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Iran says may set deadline for nuclear talks
TEHRAN - Iran, complaining of the slow pace of negotiations with the European Union over its nuclear program, said on Monday it may soon present the EU with a take-it-or-leave-it proposal to finalize the talks.
Iran insists its nuclear program is aimed at peaceful power generation, but the EU and United States fear the country may be seeking to develop atomic weapons.
The EU says Iran has a right to use nuclear power, but wants it to scrap plans to produce its own reactor fuel -- a process which would also give it the capability to make bomb-grade material.
Sirus Naseri, one of Iran's main negotiators with the EU, told state television that Tehran did not want a confrontation.
"But if they don't respond to what we believe is a logical stance, then they can choose their own path and we are prepared to deal with its consequences," he said.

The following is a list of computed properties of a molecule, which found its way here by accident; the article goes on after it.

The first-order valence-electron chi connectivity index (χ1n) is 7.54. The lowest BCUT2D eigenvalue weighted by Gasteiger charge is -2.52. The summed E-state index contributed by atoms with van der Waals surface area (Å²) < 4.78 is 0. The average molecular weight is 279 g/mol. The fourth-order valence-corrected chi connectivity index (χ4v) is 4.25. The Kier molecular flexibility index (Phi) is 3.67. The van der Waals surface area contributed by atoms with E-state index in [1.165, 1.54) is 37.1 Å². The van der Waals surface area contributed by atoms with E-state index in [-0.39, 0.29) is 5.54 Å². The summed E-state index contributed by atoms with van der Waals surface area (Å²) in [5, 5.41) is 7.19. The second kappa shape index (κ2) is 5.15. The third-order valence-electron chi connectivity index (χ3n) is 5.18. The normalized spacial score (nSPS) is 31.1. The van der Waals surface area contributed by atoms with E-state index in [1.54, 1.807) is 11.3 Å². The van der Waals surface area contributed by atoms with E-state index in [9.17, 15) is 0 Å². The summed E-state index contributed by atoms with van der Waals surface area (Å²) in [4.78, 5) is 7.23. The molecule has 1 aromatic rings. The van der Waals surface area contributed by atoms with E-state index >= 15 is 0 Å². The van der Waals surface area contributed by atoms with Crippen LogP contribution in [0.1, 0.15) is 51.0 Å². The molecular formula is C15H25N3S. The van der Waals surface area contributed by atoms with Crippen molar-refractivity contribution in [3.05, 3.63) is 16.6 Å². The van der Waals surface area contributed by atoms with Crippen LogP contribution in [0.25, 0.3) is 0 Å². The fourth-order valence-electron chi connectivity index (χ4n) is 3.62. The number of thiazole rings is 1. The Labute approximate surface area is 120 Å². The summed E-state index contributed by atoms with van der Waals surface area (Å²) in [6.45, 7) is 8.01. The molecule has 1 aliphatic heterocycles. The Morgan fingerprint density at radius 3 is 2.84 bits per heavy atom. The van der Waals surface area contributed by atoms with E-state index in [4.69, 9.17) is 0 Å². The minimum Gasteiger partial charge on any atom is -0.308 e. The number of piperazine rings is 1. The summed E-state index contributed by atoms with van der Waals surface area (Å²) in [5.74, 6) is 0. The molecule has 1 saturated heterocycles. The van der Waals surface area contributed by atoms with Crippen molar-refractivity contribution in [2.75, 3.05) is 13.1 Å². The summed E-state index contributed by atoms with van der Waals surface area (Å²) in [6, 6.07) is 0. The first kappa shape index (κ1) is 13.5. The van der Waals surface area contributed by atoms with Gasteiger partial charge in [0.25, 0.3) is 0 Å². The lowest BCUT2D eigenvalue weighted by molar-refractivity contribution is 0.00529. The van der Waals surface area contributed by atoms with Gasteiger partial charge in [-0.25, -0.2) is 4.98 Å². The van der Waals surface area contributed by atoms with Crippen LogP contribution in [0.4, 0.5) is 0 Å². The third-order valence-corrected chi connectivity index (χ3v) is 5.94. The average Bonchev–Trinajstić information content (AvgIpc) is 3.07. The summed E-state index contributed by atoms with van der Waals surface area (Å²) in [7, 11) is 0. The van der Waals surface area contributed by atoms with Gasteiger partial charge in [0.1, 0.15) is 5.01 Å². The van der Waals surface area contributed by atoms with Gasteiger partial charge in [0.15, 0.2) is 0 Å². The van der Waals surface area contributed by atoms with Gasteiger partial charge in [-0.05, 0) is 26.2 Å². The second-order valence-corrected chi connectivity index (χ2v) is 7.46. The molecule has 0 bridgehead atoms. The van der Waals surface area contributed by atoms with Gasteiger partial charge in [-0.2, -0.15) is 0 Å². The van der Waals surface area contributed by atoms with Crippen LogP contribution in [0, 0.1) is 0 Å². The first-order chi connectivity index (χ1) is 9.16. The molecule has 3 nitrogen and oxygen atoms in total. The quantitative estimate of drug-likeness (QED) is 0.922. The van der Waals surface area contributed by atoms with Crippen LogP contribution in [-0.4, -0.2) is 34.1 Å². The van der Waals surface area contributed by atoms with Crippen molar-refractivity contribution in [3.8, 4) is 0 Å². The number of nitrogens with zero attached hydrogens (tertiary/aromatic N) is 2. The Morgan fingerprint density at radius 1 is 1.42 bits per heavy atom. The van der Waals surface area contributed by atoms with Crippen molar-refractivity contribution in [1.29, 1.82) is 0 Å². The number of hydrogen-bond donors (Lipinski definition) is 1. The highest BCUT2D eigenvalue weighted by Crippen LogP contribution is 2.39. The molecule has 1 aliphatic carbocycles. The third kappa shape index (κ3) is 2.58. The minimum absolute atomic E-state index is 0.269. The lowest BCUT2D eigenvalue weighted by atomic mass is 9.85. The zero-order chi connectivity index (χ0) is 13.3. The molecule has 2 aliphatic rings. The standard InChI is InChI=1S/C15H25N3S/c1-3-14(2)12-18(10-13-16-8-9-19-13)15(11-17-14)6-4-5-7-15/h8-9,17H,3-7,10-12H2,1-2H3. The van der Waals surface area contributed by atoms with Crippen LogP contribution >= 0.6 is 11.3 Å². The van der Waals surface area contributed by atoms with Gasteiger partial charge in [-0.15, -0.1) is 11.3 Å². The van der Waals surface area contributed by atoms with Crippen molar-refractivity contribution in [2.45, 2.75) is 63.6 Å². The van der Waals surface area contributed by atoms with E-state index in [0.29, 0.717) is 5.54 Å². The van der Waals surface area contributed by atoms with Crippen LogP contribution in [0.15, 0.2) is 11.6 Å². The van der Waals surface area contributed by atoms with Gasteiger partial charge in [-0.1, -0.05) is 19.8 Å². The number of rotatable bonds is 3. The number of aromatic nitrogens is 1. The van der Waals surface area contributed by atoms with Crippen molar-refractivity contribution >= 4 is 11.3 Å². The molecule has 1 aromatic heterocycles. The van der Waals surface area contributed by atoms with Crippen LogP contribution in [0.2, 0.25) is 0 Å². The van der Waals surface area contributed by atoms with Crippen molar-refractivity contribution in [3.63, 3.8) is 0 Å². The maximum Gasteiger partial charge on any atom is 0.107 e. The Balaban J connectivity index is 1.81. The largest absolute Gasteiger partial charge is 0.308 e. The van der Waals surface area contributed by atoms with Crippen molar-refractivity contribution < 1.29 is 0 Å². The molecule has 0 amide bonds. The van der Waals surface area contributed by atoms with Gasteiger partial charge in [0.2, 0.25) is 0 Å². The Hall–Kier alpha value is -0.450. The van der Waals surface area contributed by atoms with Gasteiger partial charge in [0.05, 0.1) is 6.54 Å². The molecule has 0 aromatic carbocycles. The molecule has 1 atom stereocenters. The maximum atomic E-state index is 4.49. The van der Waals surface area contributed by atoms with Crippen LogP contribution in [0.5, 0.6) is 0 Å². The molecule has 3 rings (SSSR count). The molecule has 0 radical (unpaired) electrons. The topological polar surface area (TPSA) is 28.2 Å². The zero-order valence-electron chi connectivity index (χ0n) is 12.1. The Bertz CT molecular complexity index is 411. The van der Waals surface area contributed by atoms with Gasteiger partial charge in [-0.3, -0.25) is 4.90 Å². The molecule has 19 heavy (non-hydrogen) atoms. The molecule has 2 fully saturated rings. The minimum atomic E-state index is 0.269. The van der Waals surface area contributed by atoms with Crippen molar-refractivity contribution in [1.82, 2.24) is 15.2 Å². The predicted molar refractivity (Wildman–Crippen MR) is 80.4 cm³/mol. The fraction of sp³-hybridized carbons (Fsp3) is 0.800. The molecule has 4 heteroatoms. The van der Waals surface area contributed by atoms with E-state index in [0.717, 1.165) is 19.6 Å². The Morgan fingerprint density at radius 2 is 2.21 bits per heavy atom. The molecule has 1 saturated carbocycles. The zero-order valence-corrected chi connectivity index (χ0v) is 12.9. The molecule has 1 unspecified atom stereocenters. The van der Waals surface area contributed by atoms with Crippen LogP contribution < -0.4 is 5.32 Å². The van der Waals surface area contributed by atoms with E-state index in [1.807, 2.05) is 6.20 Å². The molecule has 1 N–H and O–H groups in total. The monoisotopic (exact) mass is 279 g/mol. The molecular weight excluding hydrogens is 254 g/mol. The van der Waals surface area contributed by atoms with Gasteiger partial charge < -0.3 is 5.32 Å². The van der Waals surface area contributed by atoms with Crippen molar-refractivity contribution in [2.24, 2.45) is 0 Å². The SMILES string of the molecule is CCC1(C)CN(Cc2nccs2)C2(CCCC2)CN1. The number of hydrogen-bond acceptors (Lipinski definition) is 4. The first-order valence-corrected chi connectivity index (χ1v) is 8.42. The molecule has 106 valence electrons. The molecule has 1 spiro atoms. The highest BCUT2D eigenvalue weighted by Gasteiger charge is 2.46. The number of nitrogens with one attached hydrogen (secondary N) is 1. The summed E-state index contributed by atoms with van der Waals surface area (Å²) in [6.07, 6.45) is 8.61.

"It's not like we have no time limits. It might not be long before we put on the table our final proposal and give them a deadline to either accept or reject it," Naseri added.
"We are not far away from this stage."
Naseri recognized that such a strategy meant the two sides "might be moving toward an agreement or toward a confrontation."
Iran has frozen sensitive nuclear fuel work like uranium enrichment while its talks with the EU continue.
But it has rejected as insignificant a joint U.S.-EU offer to allow it to start entry talks to the World Trade Organization and purchase previously embargoed civilian aircraft spare parts in return for giving up its nuclear fuel work for good.
Both Washington and the EU have warned Iran its case will be sent to the U.N. Security Council, which may impose economic sanctions, if it fails to allay the West's concerns.
Iran says it can provide "objective guarantees" that it will not use its nuclear technology to build bombs.
These guarantees are thought to include intrusive U.N. inspections of its nuclear facilities which would verify that uranium is not enriched to bomb-grade levels.
Technical talks between the EU and Iran are due to resume this week in Geneva ahead of a crucial meeting in Paris on March 22 or 23 to decide whether the negotiations will continue.
"What is clear to me is that we are walking on a knife's edge," Naseri said. "There is no guarantee that we will reach an agreement."